Where’s The Snow?- A Climatological Look At Snowfall This Year
January 13, 2022
HASTINGS, Neb. (KSNB) - After moving here from Florida 6 months ago, I pictured winter in Nebraska with, well... more snow. After all it’s been winter for 3 weeks now. I became curious to how much snow would normally have fallen by this time in January. So into the climatological closet I dove to investigate what is the usual case for snowfall this far into winter. I chose the bigger town of the Tri-cities to quench my curiosity. And the following is what I found.
Looking at the past two years it looks as if this year has been a dry winter. It’s actually was a dry fall as well. Year-to-date since July 1st we have received 3.9 inches of snow. The normal amount we would see by now is around 10.7 inches. That means we have a 6.8 inch deficit or about 36% of we what we would typically see. But looking at the last two years, we were running ahead at this time. A 3 inch surplus last year and a 6 inch surplus back in 2020. But what about normal snowfall for the first two weeks of January?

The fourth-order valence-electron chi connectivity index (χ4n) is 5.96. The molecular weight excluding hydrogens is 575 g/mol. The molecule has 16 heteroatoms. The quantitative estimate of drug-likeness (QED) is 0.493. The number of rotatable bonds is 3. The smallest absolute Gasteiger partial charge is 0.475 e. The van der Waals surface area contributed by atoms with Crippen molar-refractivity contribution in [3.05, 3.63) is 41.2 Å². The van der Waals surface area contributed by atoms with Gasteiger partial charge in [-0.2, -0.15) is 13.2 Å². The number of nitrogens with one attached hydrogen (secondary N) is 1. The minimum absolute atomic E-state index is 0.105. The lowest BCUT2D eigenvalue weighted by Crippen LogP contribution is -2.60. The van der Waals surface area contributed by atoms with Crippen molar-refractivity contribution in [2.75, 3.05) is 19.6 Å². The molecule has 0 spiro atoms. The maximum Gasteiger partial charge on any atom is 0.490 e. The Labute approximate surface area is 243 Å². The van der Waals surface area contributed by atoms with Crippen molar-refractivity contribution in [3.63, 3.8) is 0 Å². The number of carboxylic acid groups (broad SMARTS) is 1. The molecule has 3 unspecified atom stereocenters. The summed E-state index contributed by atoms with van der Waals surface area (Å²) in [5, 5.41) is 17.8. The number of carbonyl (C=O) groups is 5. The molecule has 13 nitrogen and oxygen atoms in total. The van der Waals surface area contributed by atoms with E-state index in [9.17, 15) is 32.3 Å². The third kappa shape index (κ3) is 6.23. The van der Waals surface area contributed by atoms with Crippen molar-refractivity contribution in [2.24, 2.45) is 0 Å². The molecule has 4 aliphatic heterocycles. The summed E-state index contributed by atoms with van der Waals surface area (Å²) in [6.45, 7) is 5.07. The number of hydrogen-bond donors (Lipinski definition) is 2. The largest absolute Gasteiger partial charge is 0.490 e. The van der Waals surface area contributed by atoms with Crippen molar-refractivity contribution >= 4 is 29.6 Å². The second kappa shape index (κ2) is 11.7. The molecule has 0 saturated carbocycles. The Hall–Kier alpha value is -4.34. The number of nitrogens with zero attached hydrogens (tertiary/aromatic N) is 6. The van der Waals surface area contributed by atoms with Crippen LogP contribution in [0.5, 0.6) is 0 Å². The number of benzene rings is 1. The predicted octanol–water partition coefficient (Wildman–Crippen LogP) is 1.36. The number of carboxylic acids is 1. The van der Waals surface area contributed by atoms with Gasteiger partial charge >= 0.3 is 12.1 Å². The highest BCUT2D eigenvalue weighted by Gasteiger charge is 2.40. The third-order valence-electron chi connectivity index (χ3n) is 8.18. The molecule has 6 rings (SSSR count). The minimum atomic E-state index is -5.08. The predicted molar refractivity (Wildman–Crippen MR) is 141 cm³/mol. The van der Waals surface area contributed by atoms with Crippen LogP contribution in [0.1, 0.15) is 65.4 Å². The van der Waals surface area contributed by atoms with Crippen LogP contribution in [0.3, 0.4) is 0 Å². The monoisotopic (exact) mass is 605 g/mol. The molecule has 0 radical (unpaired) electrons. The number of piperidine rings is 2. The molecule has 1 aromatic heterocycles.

What I found is that even though we are 2.2 inches behind this year, it has been the same case for the past 2 years. I guess the first half of January is not very snowy. Okay...so it’s not what I expected living in the mid-latitudes in winter. I dug a little further into the records wardrobe to see what the extremes are for snowfall in the Third City. Come to find out, the highest snowfall for year-to-date since July 1st was 40.7 inches in 1974. The lowest was a trace back in 1907. And for the for the first two weeks in January, the highest on record is 11 inches set in 2011. The least amount of snowfall belongs to 1958 when absolutely nothing fell in the first half of the first month.
My curiosity was resolved after this. Every year is different I suppose. It just happens that this year, my first winter in Nebraska, has been a dry one. But I’m not complaining. Trust me. I like driving on pavement I can see.
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